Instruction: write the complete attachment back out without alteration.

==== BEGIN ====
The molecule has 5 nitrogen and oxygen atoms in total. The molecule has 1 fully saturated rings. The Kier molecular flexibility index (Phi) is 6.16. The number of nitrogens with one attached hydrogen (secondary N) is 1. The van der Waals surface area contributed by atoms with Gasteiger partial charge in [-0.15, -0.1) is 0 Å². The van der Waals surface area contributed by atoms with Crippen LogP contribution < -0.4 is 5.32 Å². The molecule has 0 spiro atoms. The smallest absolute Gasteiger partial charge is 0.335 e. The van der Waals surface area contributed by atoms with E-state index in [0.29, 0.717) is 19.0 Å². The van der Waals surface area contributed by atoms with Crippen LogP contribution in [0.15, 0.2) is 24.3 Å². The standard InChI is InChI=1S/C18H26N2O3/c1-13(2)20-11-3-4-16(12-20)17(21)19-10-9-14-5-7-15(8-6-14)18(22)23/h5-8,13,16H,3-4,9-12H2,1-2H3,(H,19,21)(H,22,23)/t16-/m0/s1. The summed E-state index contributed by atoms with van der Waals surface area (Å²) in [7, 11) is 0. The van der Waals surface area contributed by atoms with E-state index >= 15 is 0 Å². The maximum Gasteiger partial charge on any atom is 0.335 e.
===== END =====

The molecule has 5 nitrogen and oxygen atoms in total. The molecule has 1 fully saturated rings. The Kier molecular flexibility index (Phi) is 6.16. The number of nitrogens with one attached hydrogen (secondary N) is 1. The van der Waals surface area contributed by atoms with Gasteiger partial charge in [-0.15, -0.1) is 0 Å². The van der Waals surface area contributed by atoms with Crippen LogP contribution < -0.4 is 5.32 Å². The molecule has 0 spiro atoms. The smallest absolute Gasteiger partial charge is 0.335 e. The van der Waals surface area contributed by atoms with E-state index in [0.29, 0.717) is 19.0 Å². The van der Waals surface area contributed by atoms with Crippen LogP contribution in [0.15, 0.2) is 24.3 Å². The standard InChI is InChI=1S/C18H26N2O3/c1-13(2)20-11-3-4-16(12-20)17(21)19-10-9-14-5-7-15(8-6-14)18(22)23/h5-8,13,16H,3-4,9-12H2,1-2H3,(H,19,21)(H,22,23)/t16-/m0/s1. The summed E-state index contributed by atoms with van der Waals surface area (Å²) in [7, 11) is 0. The van der Waals surface area contributed by atoms with E-state index >= 15 is 0 Å². The maximum Gasteiger partial charge on any atom is 0.335 e.